By Norman Davies

Notes from Poland is pleased to present the fourth of our exclusive extracts from the autobiography of Norman Davies (published in Polish by Znak), the leading international historian of Poland and senior consultant to the Notes from Poland Foundation. In the first extract, Davies recalled his first experiences in Poland as a student in the 1960s. In the second, he discussed cultural differences between the people of Britain and Poland. In the third, he gave an eyewitness account of the tragic events that unfolded in Smolensk in April 2010.

In this fourth instalment, Professor Davies tells the remarkable tale of how he helped to reunite Baroness Ruth Deech, a British academic whose family were forced to flee Poland in 1939, with the silver which their neighbour, now a centenarian Krakow artist, had kept safe since the war. 

Sometimes when we’re in London, my wife and I buy The Jewish Chronicle, a newspaper that we first came across when living in West Hampstead. On one occasion the front-page headline caught my attention: “The baroness planning to sue Poland over lost family assets”. As a family we were interested in the question of possessions lost during the war. And this story was about Baroness Deech, who was an important figure in Oxford, hiring New York lawyers to seek restitution of her family properties.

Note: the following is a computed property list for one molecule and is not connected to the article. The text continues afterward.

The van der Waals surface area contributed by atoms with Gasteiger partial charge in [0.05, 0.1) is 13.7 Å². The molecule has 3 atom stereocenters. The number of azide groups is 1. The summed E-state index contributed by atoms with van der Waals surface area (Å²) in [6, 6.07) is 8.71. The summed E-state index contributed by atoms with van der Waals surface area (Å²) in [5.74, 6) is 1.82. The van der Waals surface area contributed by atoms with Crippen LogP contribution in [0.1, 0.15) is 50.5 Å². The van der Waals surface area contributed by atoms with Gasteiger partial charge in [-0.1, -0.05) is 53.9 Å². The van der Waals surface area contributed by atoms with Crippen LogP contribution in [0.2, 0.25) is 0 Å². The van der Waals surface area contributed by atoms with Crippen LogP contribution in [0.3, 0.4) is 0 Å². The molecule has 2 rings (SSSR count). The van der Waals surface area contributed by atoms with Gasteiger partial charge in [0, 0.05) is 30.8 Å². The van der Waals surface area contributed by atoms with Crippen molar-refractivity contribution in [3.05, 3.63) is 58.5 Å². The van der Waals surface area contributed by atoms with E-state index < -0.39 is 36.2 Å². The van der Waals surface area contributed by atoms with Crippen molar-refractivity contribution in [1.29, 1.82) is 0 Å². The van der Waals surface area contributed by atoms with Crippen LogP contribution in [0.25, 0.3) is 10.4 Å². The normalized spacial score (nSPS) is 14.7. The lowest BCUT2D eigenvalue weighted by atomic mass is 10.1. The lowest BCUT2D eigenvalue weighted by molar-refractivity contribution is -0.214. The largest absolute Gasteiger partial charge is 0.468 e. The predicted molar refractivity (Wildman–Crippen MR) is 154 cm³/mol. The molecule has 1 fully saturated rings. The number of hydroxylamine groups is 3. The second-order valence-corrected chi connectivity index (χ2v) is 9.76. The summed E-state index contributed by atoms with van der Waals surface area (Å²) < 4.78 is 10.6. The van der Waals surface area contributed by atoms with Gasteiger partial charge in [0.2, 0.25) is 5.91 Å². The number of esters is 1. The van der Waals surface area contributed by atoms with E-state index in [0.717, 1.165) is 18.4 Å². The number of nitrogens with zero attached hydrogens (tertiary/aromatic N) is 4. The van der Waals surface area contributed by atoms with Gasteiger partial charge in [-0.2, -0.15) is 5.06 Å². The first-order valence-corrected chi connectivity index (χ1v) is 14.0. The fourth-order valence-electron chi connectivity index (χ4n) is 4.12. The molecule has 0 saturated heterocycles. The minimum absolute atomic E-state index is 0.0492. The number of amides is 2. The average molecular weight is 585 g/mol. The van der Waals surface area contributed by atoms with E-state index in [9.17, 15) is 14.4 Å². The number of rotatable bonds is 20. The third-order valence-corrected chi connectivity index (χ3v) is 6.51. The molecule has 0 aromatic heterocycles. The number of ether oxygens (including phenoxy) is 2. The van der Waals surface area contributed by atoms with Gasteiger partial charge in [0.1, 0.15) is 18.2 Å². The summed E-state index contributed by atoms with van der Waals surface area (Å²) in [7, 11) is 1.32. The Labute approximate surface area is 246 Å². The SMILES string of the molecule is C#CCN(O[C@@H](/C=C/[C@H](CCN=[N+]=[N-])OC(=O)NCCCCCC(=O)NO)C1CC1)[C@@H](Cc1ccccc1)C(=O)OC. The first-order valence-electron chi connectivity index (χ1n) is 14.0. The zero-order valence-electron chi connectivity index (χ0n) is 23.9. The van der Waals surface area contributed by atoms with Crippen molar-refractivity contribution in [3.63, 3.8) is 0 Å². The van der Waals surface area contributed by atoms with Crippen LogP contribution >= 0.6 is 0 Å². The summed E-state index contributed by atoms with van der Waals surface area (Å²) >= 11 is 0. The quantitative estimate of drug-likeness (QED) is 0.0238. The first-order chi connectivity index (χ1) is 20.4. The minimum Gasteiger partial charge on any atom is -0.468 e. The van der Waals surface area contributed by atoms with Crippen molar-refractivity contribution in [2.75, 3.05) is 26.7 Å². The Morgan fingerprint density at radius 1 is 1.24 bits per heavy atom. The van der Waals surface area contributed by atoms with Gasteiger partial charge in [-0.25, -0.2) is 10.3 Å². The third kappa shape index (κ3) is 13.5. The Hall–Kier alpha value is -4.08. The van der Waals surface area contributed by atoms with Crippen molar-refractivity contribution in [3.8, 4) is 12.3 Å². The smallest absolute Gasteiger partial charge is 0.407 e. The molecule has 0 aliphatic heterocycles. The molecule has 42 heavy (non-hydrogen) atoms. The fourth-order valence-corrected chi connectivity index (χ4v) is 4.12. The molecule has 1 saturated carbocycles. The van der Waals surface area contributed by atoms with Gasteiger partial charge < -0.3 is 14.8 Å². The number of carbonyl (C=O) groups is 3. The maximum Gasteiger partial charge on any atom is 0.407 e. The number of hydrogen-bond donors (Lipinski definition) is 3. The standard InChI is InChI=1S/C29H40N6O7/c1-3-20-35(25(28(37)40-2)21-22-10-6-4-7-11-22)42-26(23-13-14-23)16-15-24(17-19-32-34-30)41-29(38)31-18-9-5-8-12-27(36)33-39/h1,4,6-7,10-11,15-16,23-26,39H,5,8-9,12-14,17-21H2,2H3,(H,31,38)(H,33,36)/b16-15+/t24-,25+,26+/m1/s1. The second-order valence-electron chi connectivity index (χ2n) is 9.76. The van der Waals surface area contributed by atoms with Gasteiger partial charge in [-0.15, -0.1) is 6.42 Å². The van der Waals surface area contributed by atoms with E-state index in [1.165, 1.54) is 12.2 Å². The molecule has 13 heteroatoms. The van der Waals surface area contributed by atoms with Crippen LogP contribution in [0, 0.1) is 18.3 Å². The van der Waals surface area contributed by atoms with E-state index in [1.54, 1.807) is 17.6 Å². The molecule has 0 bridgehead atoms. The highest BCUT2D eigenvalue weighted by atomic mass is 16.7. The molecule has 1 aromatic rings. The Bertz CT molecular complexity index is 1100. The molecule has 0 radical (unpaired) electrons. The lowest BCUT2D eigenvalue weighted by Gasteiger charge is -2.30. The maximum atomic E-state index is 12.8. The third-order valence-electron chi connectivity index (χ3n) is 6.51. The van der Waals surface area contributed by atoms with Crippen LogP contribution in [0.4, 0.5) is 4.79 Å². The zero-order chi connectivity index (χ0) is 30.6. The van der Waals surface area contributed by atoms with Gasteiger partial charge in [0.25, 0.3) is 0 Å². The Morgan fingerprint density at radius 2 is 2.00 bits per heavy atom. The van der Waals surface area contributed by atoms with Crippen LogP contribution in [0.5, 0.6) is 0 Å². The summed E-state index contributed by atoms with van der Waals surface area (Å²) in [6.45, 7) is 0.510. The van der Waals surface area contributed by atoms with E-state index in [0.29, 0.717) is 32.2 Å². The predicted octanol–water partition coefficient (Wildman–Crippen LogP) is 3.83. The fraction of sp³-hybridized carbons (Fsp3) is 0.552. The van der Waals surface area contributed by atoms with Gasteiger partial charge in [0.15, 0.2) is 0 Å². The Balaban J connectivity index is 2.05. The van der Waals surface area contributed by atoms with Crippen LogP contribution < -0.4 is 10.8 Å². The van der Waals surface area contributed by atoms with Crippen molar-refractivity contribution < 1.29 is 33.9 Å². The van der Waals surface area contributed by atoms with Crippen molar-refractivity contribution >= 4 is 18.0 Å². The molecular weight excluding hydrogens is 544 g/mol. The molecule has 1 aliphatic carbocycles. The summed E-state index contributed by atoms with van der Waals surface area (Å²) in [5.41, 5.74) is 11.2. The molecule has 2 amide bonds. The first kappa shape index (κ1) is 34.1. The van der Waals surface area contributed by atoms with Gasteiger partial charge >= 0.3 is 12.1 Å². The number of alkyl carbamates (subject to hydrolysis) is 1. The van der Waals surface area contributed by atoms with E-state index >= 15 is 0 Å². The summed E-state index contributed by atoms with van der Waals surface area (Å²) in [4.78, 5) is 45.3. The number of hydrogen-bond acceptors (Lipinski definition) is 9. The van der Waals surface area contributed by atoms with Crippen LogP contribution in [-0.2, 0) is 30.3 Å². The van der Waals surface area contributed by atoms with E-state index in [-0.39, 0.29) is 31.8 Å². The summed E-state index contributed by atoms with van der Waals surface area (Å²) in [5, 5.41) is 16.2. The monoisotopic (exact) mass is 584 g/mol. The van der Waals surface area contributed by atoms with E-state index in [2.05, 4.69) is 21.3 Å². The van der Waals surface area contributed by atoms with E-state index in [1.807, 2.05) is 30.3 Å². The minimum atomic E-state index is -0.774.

I did not know the baroness personally at the time, but I knew who she was. Born in 1943, Ruth Deech is an active life peer in the House of Lords who has chaired several important committees, as well as a retired law professor and former principal of St Anne’s College. I invited her for a coffee because I wanted to ask why she had approached New York lawyers. She accepted.

Our first conversation only heightened my curiosity. On the one hand, Ruth presented me with an outline of her family’s history. Her grandfather Moses Fraenkel had been the mayor of the small town of Ustrzyki Dolne in the southeast of present-day Poland, where he apparently owned an oil refinery before the war. Her father – one of four brothers – fled to England in summer 1939, where he married a Jewish woman who had herself emigrated from Kraków, thus beginning the English line of the Fraenkels.

On the other hand, it turned out that Ruth had no idea whatsoever of the circumstances in which the Second World War began. She thought that Ustrzyki was occupied by the Germans immediately after the outbreak of war, and that the Poles living in her family home – much to her indignation – must be the descendants of Nazi collaborators.